Chapter 3: How You Engage Customers

Customer-Centric Business Processes
 
TIME TO READ: 2 MINUTES
 
 
 
You can’t simply translate your old processes into digital.
Your business practices are your company’s habits — repeatable behaviors that enable you to scale effectively. In a product-centric world, these business practices optimize how you manufacture, market, sell, and service your products. In a customer-centric world, you still need to do all of that, but you also have to think about those activities from the customer’s perspective.
Your goal: Make it easy for employees to make it easy for the customer.
Well-designed customer experiences have never been more relevant. Here’s the evidence, according to research: 
Redesigning business processes to be customer-centric means moving away from seeing your business as selling to seeing it as serving. It means leveraging customer insights to deliver more personalized experiences, including tailored recommendations. It also means streamlining customer touchpoints to increase speed and reduce effort. 
The only way to deliver excellent experiences is to enable employees at every stage of the customer’s journey. For example, reducing the number of steps in a transaction could be the start of a journey toward making that whole transaction invisible. 
Consider the way Uber redesigned the entire experience of getting a cab. They looked at every area of friction and simply removed it. No standing in the rain hailing a cab, no waiting to exit your ride to pay. At the same time, they made it easy for drivers to find riders. This combination of improved customer and workforce experience revolutionized an industry. 
 
“New habits are being formed every day. One thing we found surprising was the number of customers coming to Sonos.com and purchasing without ever having heard it or seen it. A conventional belief for our business is that people need to see and hear the product, but we’ve been able to overcome that. And these are not inexpensive products — some are $800. People are learning to trust brands and directly engage with brands.”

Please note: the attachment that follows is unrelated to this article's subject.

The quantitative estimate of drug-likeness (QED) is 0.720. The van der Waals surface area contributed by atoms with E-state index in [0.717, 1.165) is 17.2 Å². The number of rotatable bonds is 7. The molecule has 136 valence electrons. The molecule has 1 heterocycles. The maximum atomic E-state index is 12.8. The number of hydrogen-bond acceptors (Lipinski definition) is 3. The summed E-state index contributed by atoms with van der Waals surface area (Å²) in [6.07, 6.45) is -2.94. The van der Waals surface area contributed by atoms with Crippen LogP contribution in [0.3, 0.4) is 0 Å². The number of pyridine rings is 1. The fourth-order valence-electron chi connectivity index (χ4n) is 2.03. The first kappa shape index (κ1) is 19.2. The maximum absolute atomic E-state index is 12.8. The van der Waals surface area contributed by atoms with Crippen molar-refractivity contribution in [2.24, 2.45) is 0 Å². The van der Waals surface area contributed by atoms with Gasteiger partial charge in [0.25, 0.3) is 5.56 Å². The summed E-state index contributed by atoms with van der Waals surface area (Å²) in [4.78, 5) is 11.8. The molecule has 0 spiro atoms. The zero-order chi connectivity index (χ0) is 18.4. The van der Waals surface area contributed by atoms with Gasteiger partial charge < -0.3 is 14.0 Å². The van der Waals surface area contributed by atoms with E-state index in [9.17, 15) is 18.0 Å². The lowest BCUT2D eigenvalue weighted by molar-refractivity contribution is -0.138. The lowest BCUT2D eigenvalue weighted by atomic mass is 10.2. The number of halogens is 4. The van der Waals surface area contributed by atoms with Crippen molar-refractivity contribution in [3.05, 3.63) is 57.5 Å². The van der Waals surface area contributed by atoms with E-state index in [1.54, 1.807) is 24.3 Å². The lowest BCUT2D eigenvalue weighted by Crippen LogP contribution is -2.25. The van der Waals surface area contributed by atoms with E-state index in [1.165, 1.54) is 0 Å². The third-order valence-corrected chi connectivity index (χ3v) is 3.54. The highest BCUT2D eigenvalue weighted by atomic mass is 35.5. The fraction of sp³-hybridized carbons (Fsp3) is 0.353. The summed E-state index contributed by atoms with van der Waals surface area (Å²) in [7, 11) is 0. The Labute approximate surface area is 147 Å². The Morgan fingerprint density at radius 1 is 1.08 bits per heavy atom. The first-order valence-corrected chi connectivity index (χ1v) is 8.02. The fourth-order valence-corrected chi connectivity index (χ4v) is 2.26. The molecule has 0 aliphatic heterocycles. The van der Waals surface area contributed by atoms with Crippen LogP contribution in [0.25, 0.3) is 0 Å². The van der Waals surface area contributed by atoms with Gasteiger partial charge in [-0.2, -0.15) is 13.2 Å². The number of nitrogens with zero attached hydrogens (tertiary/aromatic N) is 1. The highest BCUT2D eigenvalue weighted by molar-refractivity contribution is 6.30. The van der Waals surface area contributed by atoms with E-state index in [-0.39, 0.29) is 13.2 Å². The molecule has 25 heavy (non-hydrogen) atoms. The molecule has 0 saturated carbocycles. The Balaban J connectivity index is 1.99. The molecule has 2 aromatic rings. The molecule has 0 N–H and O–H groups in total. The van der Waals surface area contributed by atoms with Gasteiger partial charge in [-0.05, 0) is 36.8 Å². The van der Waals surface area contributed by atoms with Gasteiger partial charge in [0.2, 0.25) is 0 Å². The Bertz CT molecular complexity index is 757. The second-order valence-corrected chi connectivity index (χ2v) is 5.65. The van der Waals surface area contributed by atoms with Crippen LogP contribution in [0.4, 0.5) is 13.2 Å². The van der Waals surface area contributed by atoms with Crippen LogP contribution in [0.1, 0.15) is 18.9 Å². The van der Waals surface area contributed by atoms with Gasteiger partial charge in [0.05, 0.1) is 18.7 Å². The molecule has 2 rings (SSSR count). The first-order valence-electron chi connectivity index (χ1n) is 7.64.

Patrick Spence
Sonos Chief Executive Officer
Define the Jobs to be Done
The heightened stakes for customer expectations mean you have to solve for customers’ “job to be done” in every moment. According to Harvard Business Review, your customer’s job to be done is “the progress that the customer is trying to make in a given circumstance — what the customer hopes to accomplish.”
By defining your customers’ jobs to be done, you’ll be in a better place to meet their needs and reconfigure your business practices to respond to their demands. This way, you’re staying focused on them, rather than your own products.
This helps you develop a holistic view of the customer and how they’re using your products and services to solve real challenges in their lives. Invest time in learning who your customers are and why they behave as they do.
Get Started: Pick One Customer Touchpoint
Speak to your customers, and they’ll surely give you an example of an inconvenient or clunky touchpoint with your company. Bring together stakeholders from all of the teams that influence that moment to explore how you might fix it. For now, focus on that single touchpoint and the teams and time frames needed to address it.
For example, why should customers have to call you if there is an issue? Can you identify the issue and proactively engage to solve it? With the right data and processes in place, your airline could move you from a cancelled flight to an alternative before you even know it’s cancelled.
Put yourself in your customer’s shoes and imagine what they need, when, and why. Find a way of making it effortless for them to get what they need.
Key Actions to Take
 
  •  Identify target personas and their unique behaviors.
  • Designate a group of experts to deeply understand the needs of users in order to inform products, marketing and processes. 
  • Divide your customer base into smaller persona groups to help you tailor messaging, product development, and relationship management.
  • Create a journey map for each persona, outlining the job to be done at each stage of the experience. 
 
  •  Enable the full power of your company.
  • Enable one team to serve the customer through a single source of truth and customer journeys. 
  • Ensure consistent tracking of each interaction between you and your customers.
  • Use that data to inform a short- and long-term roadmap of products and features.
 
  •  Optimize to deliver personalized customer journeys at scale.
  • Develop a plan that uses cross-channel communication to engage your customers.
  • Give everyone in the company exposure to customer interactions as well as opportunities to interact with customers directly.
  • Integrate data points so you have a full picture of customer experiences.
 

More Resources

 
Guide
Create your Customer 360 in two simple steps.
 
 

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